The Health News Australia February 17 2018

  • An Australian National University (ANU) researcher is warning against undue alarm as the concept of health concerns from third-hand-smoke – lingering residue from cigarettes – is starting to build momentum in Australia. Professor Simone Dennis, an anthropologist who has studied the lives of smokers for fifteen years, has urged Australian policy makers to wait for appropriate scientific evidence before passing any laws relating to third-hand-smoke.
  • There has been a sharp increase in the number of drug-resistant gonorrhoea cases in Australia, reinforcing worldwide concern over the spread of the sexually transmitted bacterial infection. A surveillance report, released Tuesday by the Australian Commission on Safety and Quality in Health Care,  reveals samples of gonorrhoea resistant to antibiotic azithromycin nearly trebled within 6 months last year. If left untreated gonorrhoea can cause chronic health problems, including infertility.
  • Restaurants and cafes across Western Australia will be able to serve patrons a glass of wine or beer without a meal under reforms to the state’s liquor laws, which will also see the tourism chief allowed to weigh in on licensing decisions about new venues. The changes, part of an election pledge by the Labor Government, will ensure the potential tourism, community and cultural benefits of any new venue are considered, along with public health and safety. Currently, the police commissioner and the Department of Health can lodge objections to new venue applications.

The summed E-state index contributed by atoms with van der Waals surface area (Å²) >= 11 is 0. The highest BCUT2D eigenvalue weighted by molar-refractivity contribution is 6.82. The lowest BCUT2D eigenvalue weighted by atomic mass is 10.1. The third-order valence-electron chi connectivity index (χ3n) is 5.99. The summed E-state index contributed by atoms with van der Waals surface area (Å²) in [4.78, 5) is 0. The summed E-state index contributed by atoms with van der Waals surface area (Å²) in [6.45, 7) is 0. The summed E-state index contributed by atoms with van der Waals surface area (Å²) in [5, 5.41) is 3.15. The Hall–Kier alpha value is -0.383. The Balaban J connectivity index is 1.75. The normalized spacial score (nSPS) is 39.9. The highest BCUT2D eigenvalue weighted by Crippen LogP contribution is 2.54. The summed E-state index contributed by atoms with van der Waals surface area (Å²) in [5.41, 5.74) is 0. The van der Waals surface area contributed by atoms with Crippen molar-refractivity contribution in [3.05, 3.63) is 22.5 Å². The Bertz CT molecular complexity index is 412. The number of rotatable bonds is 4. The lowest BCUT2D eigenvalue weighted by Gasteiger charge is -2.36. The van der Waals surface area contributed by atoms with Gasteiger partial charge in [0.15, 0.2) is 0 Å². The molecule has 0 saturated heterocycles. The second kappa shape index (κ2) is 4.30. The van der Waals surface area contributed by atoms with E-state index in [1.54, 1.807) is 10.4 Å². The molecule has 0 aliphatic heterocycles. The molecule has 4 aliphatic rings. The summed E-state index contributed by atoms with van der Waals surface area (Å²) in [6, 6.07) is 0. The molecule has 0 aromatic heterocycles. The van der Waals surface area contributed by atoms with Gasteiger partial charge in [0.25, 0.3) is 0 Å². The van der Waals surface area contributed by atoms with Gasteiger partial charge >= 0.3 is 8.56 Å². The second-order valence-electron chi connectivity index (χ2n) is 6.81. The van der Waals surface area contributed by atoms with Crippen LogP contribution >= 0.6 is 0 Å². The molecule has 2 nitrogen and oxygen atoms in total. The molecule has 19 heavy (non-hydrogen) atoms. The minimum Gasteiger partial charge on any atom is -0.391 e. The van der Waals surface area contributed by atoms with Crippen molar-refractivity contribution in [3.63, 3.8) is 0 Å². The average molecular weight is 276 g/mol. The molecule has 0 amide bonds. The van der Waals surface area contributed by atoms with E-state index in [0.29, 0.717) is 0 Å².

News on Health Professional Radio. Today is the 17th of February 2018. Read by Tabetha Moreto.

https://healthtimes.com.au/hub/public-health/50/news/ht1/third-hand-cigarette-smoke-not-cause-for-panic/3173/

An Australian National University researcher is warning against undue alarm as the concept of health concerns from third-hand-smoke – lingering residue from cigarettes – is starting to build momentum in Australia. Professor Simone Dennis, an anthropologist who has studied the lives of smokers for fifteen years, has urged Australian policy makers to wait for appropriate scientific evidence before passing any laws relating to third-hand-smoke.

Professor Dennis said; “Third-hand-smoke is where you have cigarette residue on clothes, skin, or other surfaces such as in a car or house.”

Despite a lack of evidence, Professor Dennis said the idea that third-hand-smoke might be dangerous is starting to take hold in Australia.

Professor Dennis said the concept is being led in the United States where the idea of third-hand-smoke is more prominent. She added: “We’re starting to see it in hotels, especially California, where you have signs that say certain rooms used to accommodate smoking.”

Professor Dennis said that by further ostracising smokers, Australia risks creating an underclass of people excluded from public spaces. She added: “We know smoking is now something more prominent in the lower rungs of Australia’s socio-economic ladder, and now we are increasingly excluding that group of people from public spaces without very good evidence for doing so.”
https://www.sbs.com.au/news/drug-resistant-gonorrhoea-cases-tripled-within-six-months

There has been a sharp increase in the number of drug-resistant gonorrhoea cases in Australia, reinforcing worldwide concern over the spread of the sexually transmitted bacterial infection.